Everything new is broken.one of Jerry Weinberg’s maxims
This happens because every other part of the world hasn’t adapted to the new thing, and the new thing hasn’t adapted to the world it’s in. That newfangled 3D printer worked fine in the lab, but it wasn’t ready for ambient cat fur, and my computer wasn’t ready for its drivers, and I wasn’t ready to program it.
Everything old is stupid.this is me
Years later, that same device is full of historical reasons. Options that mattered at first but don’t make sense now. Deprecations that still operate just in case someone plugs in a certain computer that I don’t use anymore. Safeguards that seem useless, but maybe wouldn’t if we turned them off and a brown-out made its electricity wobble.
Everything new is not yet adapted to the environment, nor the environment to it; everything old is adapted to an environment that no longer exists.
This explains why software is so terrible: it changes faster than anything physical, so it’s always new. And it’s built on a trusted foundation, so it’s always old.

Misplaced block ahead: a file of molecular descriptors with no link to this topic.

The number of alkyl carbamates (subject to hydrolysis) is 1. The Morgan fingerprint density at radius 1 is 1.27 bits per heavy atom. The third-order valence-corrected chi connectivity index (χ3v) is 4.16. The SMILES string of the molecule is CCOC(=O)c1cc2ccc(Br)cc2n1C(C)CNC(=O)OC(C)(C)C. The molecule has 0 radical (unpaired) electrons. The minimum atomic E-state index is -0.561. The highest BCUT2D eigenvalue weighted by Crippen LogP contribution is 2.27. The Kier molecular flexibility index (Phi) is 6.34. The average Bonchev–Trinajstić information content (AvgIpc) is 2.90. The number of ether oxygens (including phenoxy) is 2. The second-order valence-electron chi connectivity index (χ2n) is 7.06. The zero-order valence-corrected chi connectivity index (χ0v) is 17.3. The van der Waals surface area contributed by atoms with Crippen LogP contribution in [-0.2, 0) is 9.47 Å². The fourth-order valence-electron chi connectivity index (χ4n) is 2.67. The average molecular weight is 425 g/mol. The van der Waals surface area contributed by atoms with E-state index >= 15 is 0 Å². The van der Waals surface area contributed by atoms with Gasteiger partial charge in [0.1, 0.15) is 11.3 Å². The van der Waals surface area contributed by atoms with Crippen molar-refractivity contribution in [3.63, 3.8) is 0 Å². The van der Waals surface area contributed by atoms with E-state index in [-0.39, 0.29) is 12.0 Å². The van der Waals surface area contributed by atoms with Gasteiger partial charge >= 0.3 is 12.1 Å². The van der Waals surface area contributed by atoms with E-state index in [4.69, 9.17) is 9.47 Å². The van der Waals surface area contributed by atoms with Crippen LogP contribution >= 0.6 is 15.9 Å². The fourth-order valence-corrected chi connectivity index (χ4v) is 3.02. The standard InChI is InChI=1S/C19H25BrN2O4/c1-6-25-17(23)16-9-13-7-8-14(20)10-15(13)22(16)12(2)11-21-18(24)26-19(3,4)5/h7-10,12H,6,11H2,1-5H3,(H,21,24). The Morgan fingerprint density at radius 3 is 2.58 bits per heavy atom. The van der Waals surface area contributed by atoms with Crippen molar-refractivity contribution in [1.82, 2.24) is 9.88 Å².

Good software evolves over years. Yet even at the beginning, it’s built out of components that are old. And to be useful, it has to integrate with systems new (and broken) and old (and stupid).
Then again, “stupid” is a description of our relationship with a thing: we don’t know the reasons. And “broken” is a function of our (environment’s) relationship with the thing: we don’t know how to use it smoothly.
It’s a continual negotiation, an endless journey from broken to antiquated. This is Progress. Try to enjoy it, between screams of frustration.